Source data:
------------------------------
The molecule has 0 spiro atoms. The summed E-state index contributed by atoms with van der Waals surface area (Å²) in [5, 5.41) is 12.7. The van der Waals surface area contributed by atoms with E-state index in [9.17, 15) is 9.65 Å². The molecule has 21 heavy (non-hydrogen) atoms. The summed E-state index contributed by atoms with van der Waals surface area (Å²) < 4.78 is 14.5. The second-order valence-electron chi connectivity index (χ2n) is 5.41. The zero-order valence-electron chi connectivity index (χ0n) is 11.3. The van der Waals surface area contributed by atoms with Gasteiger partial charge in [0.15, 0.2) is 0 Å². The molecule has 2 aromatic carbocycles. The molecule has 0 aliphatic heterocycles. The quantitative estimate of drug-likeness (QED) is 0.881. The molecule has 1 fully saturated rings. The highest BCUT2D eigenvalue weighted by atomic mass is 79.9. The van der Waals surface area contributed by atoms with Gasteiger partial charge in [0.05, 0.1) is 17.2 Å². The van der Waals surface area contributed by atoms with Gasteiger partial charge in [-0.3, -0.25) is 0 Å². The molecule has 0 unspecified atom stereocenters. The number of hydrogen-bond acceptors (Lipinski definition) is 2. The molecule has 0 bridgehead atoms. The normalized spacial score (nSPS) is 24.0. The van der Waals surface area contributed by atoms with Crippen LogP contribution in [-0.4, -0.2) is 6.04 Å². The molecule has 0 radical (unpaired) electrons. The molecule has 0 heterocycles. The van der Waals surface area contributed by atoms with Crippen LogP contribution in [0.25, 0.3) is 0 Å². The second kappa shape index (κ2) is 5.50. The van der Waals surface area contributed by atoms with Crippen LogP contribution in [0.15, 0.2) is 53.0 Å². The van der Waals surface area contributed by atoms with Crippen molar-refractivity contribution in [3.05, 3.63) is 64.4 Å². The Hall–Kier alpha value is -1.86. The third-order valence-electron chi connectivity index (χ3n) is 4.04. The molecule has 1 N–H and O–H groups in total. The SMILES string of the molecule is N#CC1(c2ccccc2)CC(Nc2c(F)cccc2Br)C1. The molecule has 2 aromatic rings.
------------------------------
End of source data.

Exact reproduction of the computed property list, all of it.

The molecule has 0 spiro atoms. The summed E-state index contributed by atoms with van der Waals surface area (Å²) in [5, 5.41) is 12.7. The van der Waals surface area contributed by atoms with E-state index in [9.17, 15) is 9.65 Å². The molecule has 21 heavy (non-hydrogen) atoms. The summed E-state index contributed by atoms with van der Waals surface area (Å²) < 4.78 is 14.5. The second-order valence-electron chi connectivity index (χ2n) is 5.41. The zero-order valence-electron chi connectivity index (χ0n) is 11.3. The van der Waals surface area contributed by atoms with Gasteiger partial charge in [0.15, 0.2) is 0 Å². The molecule has 2 aromatic carbocycles. The molecule has 0 aliphatic heterocycles. The quantitative estimate of drug-likeness (QED) is 0.881. The molecule has 1 fully saturated rings. The highest BCUT2D eigenvalue weighted by atomic mass is 79.9. The van der Waals surface area contributed by atoms with Gasteiger partial charge in [0.05, 0.1) is 17.2 Å². The van der Waals surface area contributed by atoms with Gasteiger partial charge in [-0.3, -0.25) is 0 Å². The molecule has 0 unspecified atom stereocenters. The number of hydrogen-bond acceptors (Lipinski definition) is 2. The molecule has 0 bridgehead atoms. The normalized spacial score (nSPS) is 24.0. The van der Waals surface area contributed by atoms with Crippen LogP contribution in [-0.4, -0.2) is 6.04 Å². The molecule has 0 radical (unpaired) electrons. The molecule has 0 heterocycles. The van der Waals surface area contributed by atoms with Crippen LogP contribution in [0.25, 0.3) is 0 Å². The second kappa shape index (κ2) is 5.50. The van der Waals surface area contributed by atoms with Crippen LogP contribution in [0.15, 0.2) is 53.0 Å². The van der Waals surface area contributed by atoms with Crippen molar-refractivity contribution in [3.05, 3.63) is 64.4 Å². The Hall–Kier alpha value is -1.86. The third-order valence-electron chi connectivity index (χ3n) is 4.04. The molecule has 1 N–H and O–H groups in total. The SMILES string of the molecule is N#CC1(c2ccccc2)CC(Nc2c(F)cccc2Br)C1. The molecule has 2 aromatic rings.